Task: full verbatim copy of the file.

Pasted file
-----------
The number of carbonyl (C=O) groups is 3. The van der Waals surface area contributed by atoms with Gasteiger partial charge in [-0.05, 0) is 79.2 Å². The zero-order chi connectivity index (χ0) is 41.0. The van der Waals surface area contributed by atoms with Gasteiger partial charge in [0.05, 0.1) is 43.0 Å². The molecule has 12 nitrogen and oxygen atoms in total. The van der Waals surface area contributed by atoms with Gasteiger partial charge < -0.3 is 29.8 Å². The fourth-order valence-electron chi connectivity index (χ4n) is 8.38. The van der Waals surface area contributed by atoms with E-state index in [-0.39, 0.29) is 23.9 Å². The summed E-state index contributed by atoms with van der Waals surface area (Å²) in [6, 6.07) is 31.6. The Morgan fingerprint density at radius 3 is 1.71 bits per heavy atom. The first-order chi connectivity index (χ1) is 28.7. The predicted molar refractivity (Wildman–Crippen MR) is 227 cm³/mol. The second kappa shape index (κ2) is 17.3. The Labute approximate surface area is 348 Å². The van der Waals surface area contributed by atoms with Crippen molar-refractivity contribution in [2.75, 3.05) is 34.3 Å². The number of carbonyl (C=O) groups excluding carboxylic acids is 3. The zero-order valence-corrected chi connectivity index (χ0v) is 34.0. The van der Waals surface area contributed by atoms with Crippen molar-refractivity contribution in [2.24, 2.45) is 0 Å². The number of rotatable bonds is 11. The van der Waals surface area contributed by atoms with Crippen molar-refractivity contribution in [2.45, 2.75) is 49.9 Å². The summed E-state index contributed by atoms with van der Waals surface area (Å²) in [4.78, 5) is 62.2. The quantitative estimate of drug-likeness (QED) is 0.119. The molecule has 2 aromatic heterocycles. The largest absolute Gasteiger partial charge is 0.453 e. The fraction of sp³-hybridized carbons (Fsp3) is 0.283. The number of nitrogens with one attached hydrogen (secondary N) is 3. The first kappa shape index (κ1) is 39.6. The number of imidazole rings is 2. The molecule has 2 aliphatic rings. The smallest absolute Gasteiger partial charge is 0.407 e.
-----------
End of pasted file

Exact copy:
The number of carbonyl (C=O) groups is 3. The van der Waals surface area contributed by atoms with Gasteiger partial charge in [-0.05, 0) is 79.2 Å². The zero-order chi connectivity index (χ0) is 41.0. The van der Waals surface area contributed by atoms with Gasteiger partial charge in [0.05, 0.1) is 43.0 Å². The molecule has 12 nitrogen and oxygen atoms in total. The van der Waals surface area contributed by atoms with Gasteiger partial charge < -0.3 is 29.8 Å². The fourth-order valence-electron chi connectivity index (χ4n) is 8.38. The van der Waals surface area contributed by atoms with E-state index in [-0.39, 0.29) is 23.9 Å². The summed E-state index contributed by atoms with van der Waals surface area (Å²) in [6, 6.07) is 31.6. The Morgan fingerprint density at radius 3 is 1.71 bits per heavy atom. The first-order chi connectivity index (χ1) is 28.7. The predicted molar refractivity (Wildman–Crippen MR) is 227 cm³/mol. The second kappa shape index (κ2) is 17.3. The Labute approximate surface area is 348 Å². The van der Waals surface area contributed by atoms with Crippen molar-refractivity contribution in [2.75, 3.05) is 34.3 Å². The number of carbonyl (C=O) groups excluding carboxylic acids is 3. The zero-order valence-corrected chi connectivity index (χ0v) is 34.0. The van der Waals surface area contributed by atoms with Crippen molar-refractivity contribution in [2.24, 2.45) is 0 Å². The number of rotatable bonds is 11. The van der Waals surface area contributed by atoms with Crippen molar-refractivity contribution in [2.45, 2.75) is 49.9 Å². The summed E-state index contributed by atoms with van der Waals surface area (Å²) in [4.78, 5) is 62.2. The quantitative estimate of drug-likeness (QED) is 0.119. The molecule has 2 aromatic heterocycles. The largest absolute Gasteiger partial charge is 0.453 e. The fraction of sp³-hybridized carbons (Fsp3) is 0.283. The number of nitrogens with one attached hydrogen (secondary N) is 3. The first kappa shape index (κ1) is 39.6. The number of imidazole rings is 2. The molecule has 2 aliphatic rings. The smallest absolute Gasteiger partial charge is 0.407 e.